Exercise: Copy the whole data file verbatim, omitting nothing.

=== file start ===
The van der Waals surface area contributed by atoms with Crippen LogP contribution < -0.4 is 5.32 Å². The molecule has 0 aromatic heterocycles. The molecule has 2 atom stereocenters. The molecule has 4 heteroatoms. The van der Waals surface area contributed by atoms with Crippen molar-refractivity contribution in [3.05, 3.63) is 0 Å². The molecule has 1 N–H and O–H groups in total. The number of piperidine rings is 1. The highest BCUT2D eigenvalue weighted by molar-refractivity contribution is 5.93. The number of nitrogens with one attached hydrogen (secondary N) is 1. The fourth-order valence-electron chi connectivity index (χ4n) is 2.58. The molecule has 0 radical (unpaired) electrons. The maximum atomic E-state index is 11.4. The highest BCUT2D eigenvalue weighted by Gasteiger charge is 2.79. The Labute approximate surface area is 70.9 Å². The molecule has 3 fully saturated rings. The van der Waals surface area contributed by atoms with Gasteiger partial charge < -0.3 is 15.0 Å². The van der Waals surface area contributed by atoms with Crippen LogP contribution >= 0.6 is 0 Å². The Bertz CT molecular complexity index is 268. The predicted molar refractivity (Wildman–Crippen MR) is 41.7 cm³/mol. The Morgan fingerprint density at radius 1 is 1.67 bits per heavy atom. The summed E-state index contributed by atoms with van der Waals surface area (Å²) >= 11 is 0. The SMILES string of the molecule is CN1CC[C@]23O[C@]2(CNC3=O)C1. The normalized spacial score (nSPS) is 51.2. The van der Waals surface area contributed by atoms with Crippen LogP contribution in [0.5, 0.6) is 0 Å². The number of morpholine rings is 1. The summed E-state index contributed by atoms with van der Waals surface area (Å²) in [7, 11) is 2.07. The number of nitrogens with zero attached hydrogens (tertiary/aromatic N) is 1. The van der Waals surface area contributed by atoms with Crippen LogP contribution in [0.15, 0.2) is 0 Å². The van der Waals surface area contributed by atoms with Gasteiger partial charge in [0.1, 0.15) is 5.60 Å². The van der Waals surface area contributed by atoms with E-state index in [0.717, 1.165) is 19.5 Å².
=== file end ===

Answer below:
The van der Waals surface area contributed by atoms with Crippen LogP contribution < -0.4 is 5.32 Å². The molecule has 0 aromatic heterocycles. The molecule has 2 atom stereocenters. The molecule has 4 heteroatoms. The van der Waals surface area contributed by atoms with Crippen molar-refractivity contribution in [3.05, 3.63) is 0 Å². The molecule has 1 N–H and O–H groups in total. The number of piperidine rings is 1. The highest BCUT2D eigenvalue weighted by molar-refractivity contribution is 5.93. The number of nitrogens with one attached hydrogen (secondary N) is 1. The fourth-order valence-electron chi connectivity index (χ4n) is 2.58. The molecule has 0 radical (unpaired) electrons. The maximum atomic E-state index is 11.4. The highest BCUT2D eigenvalue weighted by Gasteiger charge is 2.79. The Labute approximate surface area is 70.9 Å². The molecule has 3 fully saturated rings. The van der Waals surface area contributed by atoms with Gasteiger partial charge < -0.3 is 15.0 Å². The van der Waals surface area contributed by atoms with Crippen LogP contribution >= 0.6 is 0 Å². The Bertz CT molecular complexity index is 268. The predicted molar refractivity (Wildman–Crippen MR) is 41.7 cm³/mol. The Morgan fingerprint density at radius 1 is 1.67 bits per heavy atom. The summed E-state index contributed by atoms with van der Waals surface area (Å²) >= 11 is 0. The SMILES string of the molecule is CN1CC[C@]23O[C@]2(CNC3=O)C1. The normalized spacial score (nSPS) is 51.2. The van der Waals surface area contributed by atoms with Crippen LogP contribution in [0.5, 0.6) is 0 Å². The number of morpholine rings is 1. The summed E-state index contributed by atoms with van der Waals surface area (Å²) in [7, 11) is 2.07. The number of nitrogens with zero attached hydrogens (tertiary/aromatic N) is 1. The van der Waals surface area contributed by atoms with Crippen LogP contribution in [0.15, 0.2) is 0 Å². The van der Waals surface area contributed by atoms with Gasteiger partial charge in [0.1, 0.15) is 5.60 Å². The van der Waals surface area contributed by atoms with E-state index in [0.717, 1.165) is 19.5 Å².